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I have celiac disease and must eat a gluten free diet.

I saw a recipe for creamy chicken and mushroom soup, and it looked delicious! However, it called for 1/4 cup all-purpose flour. Would it be better to use a 1 for 1 gluten free all purpose flour or use corn starch instead? If I used corn starch instead, I'm assuming I wouldn't use 1/4 cup....but how much SHOULD I use?

  • Hello Lisa, welcome and thank you for the question. Our goal is to have questions on specific problems posted here, and people who know the answer provide it, so everybody coming afterwards can learn the solution. This is why we don't allow users for asking for solutions to be sent to them via e-mail or other private channels. We also don't use signatures or "thank you", in order to make the whole more like an easily read reference source than a social occasion. This is why I removed your mail address and greetings. – rumtscho Jan 11 '15 at 20:26
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    Can you post the recipe for us? There's a couple different ways to fix your problem, and knowing what else is going into the pot will help us figure-out the best method. Also, what sort of gluten free flour are you using? – john3103 Jan 12 '15 at 1:10
  • The thickening power of flour comes from the starch and not the protein, so from a food science standpoint this should be fine. Now what they did to remove the protein from the flour may alter the starch in such a way that some undesirable side effects may occur such as clumping/poor flavor, etc. If you want something with a good flavor and great thickening power, try oat flour (not all oat flour is gluten free, though, even though oats do not contain gluten.) – Mr. Mascaro Jan 12 '15 at 17:03
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    Off-beat suggestions: Many "creamy" soups work fine if you base them on as-is rich coconut milk, without needing a thickener (or just with the slight thickening effect from potatoes in the soup. Never use cornstarch with coconut milk until you really know what you're doing) - look at the various tom kha variants or keralan vegetable stew :). If the soup can bear a tomato base - use the thickening effect of tomato concentrate. – rackandboneman Jan 14 '16 at 20:55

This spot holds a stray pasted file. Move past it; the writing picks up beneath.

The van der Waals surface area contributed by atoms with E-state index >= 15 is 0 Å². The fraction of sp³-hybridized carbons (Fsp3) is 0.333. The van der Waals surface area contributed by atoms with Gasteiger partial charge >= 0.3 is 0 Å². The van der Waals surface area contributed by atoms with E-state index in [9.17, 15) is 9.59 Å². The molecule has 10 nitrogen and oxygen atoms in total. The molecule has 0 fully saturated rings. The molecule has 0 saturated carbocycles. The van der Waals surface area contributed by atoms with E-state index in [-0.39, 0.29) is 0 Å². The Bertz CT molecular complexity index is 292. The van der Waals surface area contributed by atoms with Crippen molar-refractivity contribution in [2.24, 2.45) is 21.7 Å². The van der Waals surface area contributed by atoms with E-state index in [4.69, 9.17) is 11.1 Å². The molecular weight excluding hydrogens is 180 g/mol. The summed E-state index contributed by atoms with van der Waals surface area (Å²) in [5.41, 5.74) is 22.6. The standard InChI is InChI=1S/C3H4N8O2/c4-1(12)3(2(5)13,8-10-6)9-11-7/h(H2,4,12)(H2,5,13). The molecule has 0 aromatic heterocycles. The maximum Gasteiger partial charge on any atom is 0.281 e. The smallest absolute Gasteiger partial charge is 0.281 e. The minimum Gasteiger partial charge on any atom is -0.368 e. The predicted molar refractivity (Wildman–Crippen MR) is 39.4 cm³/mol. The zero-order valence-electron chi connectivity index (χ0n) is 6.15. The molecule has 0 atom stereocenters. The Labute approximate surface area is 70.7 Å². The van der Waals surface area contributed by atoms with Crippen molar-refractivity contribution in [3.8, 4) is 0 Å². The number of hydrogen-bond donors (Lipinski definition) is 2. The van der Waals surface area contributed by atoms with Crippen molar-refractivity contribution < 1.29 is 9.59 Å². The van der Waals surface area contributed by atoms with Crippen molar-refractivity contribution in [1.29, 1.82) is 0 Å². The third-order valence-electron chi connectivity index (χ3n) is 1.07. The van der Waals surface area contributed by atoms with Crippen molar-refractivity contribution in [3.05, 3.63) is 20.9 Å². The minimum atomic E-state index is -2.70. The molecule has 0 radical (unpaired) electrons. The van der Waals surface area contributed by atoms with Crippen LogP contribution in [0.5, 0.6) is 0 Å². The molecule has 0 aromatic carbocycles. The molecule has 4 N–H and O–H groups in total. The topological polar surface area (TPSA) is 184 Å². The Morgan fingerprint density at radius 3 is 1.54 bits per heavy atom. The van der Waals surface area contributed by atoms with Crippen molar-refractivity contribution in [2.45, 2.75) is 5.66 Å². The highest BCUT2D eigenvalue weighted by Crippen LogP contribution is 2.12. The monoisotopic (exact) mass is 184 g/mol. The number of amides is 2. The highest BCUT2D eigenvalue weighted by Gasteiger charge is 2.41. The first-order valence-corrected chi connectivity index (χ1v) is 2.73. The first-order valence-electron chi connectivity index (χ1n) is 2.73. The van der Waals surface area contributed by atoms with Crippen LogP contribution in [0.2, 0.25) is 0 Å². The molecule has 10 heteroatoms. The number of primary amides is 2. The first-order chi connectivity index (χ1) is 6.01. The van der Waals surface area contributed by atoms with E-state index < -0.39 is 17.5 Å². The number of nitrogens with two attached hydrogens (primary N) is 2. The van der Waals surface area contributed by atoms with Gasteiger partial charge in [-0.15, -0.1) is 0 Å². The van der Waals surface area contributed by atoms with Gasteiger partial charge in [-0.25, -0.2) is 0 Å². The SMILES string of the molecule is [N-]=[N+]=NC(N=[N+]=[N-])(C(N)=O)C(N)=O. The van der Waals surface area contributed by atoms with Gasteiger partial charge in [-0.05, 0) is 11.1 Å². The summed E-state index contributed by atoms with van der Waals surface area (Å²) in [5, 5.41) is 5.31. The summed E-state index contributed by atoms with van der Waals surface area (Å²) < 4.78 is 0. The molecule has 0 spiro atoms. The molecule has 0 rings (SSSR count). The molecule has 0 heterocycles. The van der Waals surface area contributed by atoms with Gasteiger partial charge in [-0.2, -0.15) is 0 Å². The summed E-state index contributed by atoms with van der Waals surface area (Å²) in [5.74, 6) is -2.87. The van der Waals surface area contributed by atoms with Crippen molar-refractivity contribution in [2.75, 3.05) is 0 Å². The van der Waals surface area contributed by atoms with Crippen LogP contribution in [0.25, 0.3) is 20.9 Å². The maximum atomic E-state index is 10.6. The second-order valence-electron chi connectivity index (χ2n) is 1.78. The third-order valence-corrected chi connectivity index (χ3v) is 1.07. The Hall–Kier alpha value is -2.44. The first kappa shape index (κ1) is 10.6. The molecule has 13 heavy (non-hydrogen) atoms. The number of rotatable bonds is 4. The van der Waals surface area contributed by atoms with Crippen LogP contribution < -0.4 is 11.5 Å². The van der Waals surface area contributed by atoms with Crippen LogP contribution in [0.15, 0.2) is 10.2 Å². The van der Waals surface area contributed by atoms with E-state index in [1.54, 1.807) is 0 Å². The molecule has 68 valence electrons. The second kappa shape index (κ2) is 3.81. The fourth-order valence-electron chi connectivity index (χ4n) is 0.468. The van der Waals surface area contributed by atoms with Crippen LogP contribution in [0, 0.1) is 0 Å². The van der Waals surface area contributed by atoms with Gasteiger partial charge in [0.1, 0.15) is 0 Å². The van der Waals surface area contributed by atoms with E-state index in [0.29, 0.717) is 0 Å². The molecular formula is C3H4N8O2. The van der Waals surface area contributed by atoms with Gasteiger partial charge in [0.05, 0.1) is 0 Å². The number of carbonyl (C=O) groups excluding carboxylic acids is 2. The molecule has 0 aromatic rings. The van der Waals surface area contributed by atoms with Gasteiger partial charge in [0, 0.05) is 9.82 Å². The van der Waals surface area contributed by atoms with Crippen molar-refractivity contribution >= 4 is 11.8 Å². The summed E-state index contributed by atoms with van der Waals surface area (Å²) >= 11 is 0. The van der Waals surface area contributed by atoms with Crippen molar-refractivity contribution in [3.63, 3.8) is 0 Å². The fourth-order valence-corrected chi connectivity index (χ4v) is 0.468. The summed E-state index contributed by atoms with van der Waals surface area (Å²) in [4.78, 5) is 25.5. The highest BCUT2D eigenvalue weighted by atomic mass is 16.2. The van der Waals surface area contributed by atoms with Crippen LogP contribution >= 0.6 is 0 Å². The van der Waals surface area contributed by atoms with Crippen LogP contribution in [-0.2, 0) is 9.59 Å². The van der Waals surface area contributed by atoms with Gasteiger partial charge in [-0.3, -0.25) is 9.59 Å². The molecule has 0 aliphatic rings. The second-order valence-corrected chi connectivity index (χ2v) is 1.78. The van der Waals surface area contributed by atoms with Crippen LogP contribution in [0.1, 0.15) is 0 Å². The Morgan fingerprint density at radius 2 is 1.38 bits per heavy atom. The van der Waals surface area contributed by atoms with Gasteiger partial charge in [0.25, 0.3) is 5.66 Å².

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My step daughter also has celiacs/coeliacs disease. We often use all-purpose gluten free flour for soups, cheese sauce and roux etc. I can honestly say there is no noticeable difference. The only thing I would recommend is if the recipe asks you to make a roux don't try and cook out the flour as it will turn lumpy. Instead just melt the butter, add the flour mix it in then go straight in with the milk/cream (all of it, don't do a little at a time, as again it'll go lumpy) I'd stick to the same ratio (1:1) this time and then alter to your liking for next time.

You could by all means use just corn flour but if you want a thick soup and this is the only thickener you may end up with gloop instead. If you do use corn flour it's best to stir it in at the end, mix it with cold water then just add a table spoon of the mixture at a time until it's the right consistency.

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There seems to be no clear definition for what "gluten free all purpose flour" is. If you look at two popular brand you will find that one of them is using rice flour, the other a legume flour as their main ingredient. These two ingredients behave very very differently - rice flour is a starchy affair that is good at making things crisp, legume flours are extremely protein heavy flours which often have strong enough binding properties to make them good egg substitutes. The rest of the mixtures... kind of look like a "broadband thickening" approach, like when you know you want something thickened but not which thickeners will work so you throw a tablespoon of every thickener within a five mile radius in the mixing bowl...

Such mixtures will not all behave the same when used out of their intended application, so unless we are talking a specific brand and product, results are not reliably predictable.

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My go-to after cornstarch is potato starch, in the same measures as the recipe would use for cornstarch. Dissolve it first with twice the starch's volume of cold water.

If you don't mind the soup not being clear, oat flour is also a wonderful thickener, and it adds a hint of almost nutty flavor. Use in the same proportion as you would regular flours.

  • As it's a creamy soup anyway, you might be able to use a trick for thickening stews -- just grate a potato straight into the pot, and let it cook down. – Joe Mar 3 '16 at 18:36
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You can also use xanthan gum in soups as a thickener (but not 1:1 in substitution of flour). We use that in our keto diet.

Bob's Mill simple desciption

Wikipedia

Personally I would not use a whole 1/4 cup of flour to thicken a soup. I would use heavy cream and/or blend a portion of the soup.

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